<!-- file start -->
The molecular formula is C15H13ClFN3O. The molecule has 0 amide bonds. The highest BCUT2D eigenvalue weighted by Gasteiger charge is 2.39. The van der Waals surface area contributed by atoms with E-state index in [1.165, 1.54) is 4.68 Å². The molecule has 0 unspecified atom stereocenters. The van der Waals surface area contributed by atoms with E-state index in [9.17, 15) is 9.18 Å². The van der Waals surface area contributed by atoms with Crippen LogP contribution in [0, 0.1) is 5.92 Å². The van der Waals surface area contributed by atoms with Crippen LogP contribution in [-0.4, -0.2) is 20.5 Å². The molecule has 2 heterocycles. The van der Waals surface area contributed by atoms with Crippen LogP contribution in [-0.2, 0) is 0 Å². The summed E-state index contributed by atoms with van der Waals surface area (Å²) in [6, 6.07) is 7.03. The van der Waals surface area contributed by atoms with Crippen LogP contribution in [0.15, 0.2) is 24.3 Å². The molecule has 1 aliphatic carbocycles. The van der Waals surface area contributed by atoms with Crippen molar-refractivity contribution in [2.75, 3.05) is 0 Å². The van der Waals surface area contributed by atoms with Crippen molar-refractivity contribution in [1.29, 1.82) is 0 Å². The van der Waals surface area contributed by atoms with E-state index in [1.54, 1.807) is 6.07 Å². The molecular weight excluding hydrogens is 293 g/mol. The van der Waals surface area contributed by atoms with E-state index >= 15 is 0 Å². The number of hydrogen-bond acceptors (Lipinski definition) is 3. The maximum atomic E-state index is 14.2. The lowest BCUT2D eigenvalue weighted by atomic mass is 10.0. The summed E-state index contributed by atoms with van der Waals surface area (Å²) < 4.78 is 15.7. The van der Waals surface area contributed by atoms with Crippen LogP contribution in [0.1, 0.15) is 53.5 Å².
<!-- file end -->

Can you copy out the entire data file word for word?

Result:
The molecular formula is C15H13ClFN3O. The molecule has 0 amide bonds. The highest BCUT2D eigenvalue weighted by Gasteiger charge is 2.39. The van der Waals surface area contributed by atoms with E-state index in [1.165, 1.54) is 4.68 Å². The molecule has 0 unspecified atom stereocenters. The van der Waals surface area contributed by atoms with E-state index in [9.17, 15) is 9.18 Å². The van der Waals surface area contributed by atoms with Crippen LogP contribution in [0, 0.1) is 5.92 Å². The van der Waals surface area contributed by atoms with Crippen LogP contribution in [-0.4, -0.2) is 20.5 Å². The molecule has 2 heterocycles. The van der Waals surface area contributed by atoms with Crippen LogP contribution in [-0.2, 0) is 0 Å². The summed E-state index contributed by atoms with van der Waals surface area (Å²) in [6, 6.07) is 7.03. The van der Waals surface area contributed by atoms with Crippen LogP contribution in [0.15, 0.2) is 24.3 Å². The molecule has 1 aliphatic carbocycles. The van der Waals surface area contributed by atoms with Crippen molar-refractivity contribution in [2.75, 3.05) is 0 Å². The van der Waals surface area contributed by atoms with Crippen molar-refractivity contribution in [1.29, 1.82) is 0 Å². The van der Waals surface area contributed by atoms with E-state index in [1.54, 1.807) is 6.07 Å². The molecular weight excluding hydrogens is 293 g/mol. The van der Waals surface area contributed by atoms with E-state index >= 15 is 0 Å². The number of hydrogen-bond acceptors (Lipinski definition) is 3. The maximum atomic E-state index is 14.2. The lowest BCUT2D eigenvalue weighted by atomic mass is 10.0. The summed E-state index contributed by atoms with van der Waals surface area (Å²) < 4.78 is 15.7. The van der Waals surface area contributed by atoms with Crippen LogP contribution in [0.1, 0.15) is 53.5 Å².